In a speech to the Centre for Independent Studies, Prime Minister John Howard has announced or restated his position on a range of issues. Topics covered in the speech include the literacy and numeracy vouchers for struggling students recently mentioned the Budget; support for the teaching of grammar; support for History and Geography as distinct subjects, and for a discipline-based approach to the curriculum; and greater powers for principals over school budgets and over appointments, terminations and transfers of staff. Other topics raised include student tests against literacy and numeracy benchmarks; performance pay for teachers; reporting of school-level information about bullying and discipline; and professional development summer schools for teachers. The Prime Minister indicated that, from 2009, Australian Government education funding to the States 'will be tied directly to quality reforms'. See also reports in The Australian, the Sydney Morning Herald and The Age, all 15 May 2007.
In New South Wales, the newly released 2007 English Language and Literacy Assessment (ELLA) statewide test results show that student literacy levels for boys and girls in Years 7 and 8 are at a record high. Aboriginal and Torres Strait Islander students also recorded best ever results in overall literacy. More than 148,000 students sat the compulsory Year 7 ELLA tests and the voluntary Year 8 re-test. The OECD recently found that New South Wales students have the second highest levels of literacy in the world, behind only Finland. See Premier's media release 7 May 2007
Market reforms over the past 25 years have reduced the size and efficiency of schools serving poorer communities, according to research from Melbourne University Associate Professor of Education, Stephen Lamb. His report, School Reform and Inequality in Urban Australia, argues that inequality between schools has grown as a result of increased autonomy for schools, which has driven competition; greater allocations of public money to non-government schools; and school closures and mergers. See article in The Age 16 May 2007.
The Queensland Government has announced that $1.5 million will be committed in the upcoming State Budget to drive high-quality mathematics and numeracy programs in State schools. The programs will be aimed at improving teachers' knowledge in the field and creating opportunities in the curriculum for learning and applying numeracy. See media release, 16 May 2007 from Rod Welford, Queenland Minister for Education and Training.
Senior positions the South Australian government schools and preschools are to be opened to applicants from interstate, overseas and the private school system for the first time. State Education Minister Jane Lomax-Smith has said that advertising for candidates outside the Department of Education and Children’s Services previously has been adopted 'only as a last resort measure'. The South Australian Primary Principals Association has supported the change. See Ministerial media release, 4 May 2007.
New Zealand's Ministry of Education invites feedback on the International Education Agenda 2007–2012 Discussion Document, which proposes an agenda for international education over the next 5–10 years. See article from the New Zealand Education Gazette, 7 May 2007.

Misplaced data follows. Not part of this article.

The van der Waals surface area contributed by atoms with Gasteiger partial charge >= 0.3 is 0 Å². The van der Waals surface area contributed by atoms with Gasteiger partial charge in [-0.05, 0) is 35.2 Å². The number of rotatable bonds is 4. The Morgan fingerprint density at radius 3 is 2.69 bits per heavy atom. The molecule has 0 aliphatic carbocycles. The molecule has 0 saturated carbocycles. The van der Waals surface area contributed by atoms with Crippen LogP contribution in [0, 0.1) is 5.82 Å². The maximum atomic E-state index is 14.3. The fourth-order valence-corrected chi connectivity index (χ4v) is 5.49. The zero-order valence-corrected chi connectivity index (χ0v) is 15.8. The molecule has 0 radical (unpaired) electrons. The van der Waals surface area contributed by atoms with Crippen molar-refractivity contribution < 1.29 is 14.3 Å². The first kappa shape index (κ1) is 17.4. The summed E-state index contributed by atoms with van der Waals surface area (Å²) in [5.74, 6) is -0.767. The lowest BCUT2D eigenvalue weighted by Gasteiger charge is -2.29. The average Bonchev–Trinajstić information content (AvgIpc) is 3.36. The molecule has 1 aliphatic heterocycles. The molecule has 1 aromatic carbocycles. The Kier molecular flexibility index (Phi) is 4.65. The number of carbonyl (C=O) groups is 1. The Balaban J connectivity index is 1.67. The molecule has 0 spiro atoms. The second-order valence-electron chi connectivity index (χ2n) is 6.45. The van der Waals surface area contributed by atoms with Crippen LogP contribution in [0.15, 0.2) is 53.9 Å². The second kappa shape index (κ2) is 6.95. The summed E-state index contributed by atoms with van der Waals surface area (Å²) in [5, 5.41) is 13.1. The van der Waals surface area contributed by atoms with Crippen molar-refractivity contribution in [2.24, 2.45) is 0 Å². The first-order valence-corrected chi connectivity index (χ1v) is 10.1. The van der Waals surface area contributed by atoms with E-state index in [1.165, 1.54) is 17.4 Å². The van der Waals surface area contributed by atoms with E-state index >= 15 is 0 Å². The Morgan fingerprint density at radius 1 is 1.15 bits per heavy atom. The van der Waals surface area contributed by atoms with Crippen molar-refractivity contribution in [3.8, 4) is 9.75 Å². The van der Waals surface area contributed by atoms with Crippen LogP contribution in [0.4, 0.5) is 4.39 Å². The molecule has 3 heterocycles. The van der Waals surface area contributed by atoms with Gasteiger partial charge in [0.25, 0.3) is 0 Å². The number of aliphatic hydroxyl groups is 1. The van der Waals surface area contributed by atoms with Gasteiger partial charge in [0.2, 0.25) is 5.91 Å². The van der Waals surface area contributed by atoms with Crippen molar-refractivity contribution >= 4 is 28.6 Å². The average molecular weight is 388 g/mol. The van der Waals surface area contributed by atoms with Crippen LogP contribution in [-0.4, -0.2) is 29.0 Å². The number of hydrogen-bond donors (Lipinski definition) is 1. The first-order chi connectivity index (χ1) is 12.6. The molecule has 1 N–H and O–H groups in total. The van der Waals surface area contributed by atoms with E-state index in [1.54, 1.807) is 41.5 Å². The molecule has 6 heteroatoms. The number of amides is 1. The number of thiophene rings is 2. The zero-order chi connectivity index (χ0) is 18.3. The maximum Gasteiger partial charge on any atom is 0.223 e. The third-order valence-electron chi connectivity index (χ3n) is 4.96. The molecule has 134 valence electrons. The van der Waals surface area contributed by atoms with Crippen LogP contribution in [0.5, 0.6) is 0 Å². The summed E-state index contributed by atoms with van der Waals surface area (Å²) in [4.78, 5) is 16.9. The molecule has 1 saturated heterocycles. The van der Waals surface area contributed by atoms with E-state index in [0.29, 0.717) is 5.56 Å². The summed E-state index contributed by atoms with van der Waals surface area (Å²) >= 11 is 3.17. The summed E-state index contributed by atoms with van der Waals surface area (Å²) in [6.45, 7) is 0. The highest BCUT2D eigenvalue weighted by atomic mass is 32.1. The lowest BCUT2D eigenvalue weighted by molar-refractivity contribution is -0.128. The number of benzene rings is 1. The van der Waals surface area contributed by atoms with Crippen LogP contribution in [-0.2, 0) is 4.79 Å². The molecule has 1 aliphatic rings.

MindMatters project awards have recently been made to individuals and schools recognising leadership in promoting the mental health and well-being of young people. This is the first year that the awards have been offered.
Queensland's Career Change Program provides grants of up to $50,000 to primary teachers who wish retrain for alternative professions. Applications are due by 25 May 2007.
The Asia Education Foundation invites Australian educators to join the Linking Latitudes India Conference and Fieldwork Program in New Delhi and Agra, 30 September - 4 October 2007. The conference aims to help educators learn how they can use studies of India to develop global citizenship and understanding amongst Australian students.
The national school curriculum in England and Wales should 'only outline the skills pupils need to acquire', and 'allow teachers to decide how to design lessons to deliver the targets', according to a news report on a proposal by Britain's Association of Teachers and Lecturers (ATL). The union has called for a new national curriculum that will cover 'academic as well as creative skills, and develop political thinking and physical ability'. See article in the Education Guardian 10 May 2007
The Australian Education Union (AEU) is working on a proposal to reward staff with more money based on merit and professional standards after they reach the top of their salary scale, according to a report in The Age 14 May 2007.
In the Northern Territory the AEU has raised concerns for the safety of teachers in remote locations after a teacher in the Katherine region was allegedly stoned by students. See 'Teacher stoned in own home', Northern Territory News, 15 May 2007.
Plans for an Arabic-themed public school in New York have caused controversy and received widespread attention in the USA. The Department of Education has said the school would have a standard college preparatory curriculum, with separate Arabic language instruction. Principal Debbie Almontaser said she planned a curriculum that was not religion-based, but which would cover the historical contributions of Arab people to Western culture. See reports in Brooklyn Daily Eagle and Gothamist both 14 May, New York Times 5 May (free registration); and ABC News (US) 16 April, 2007.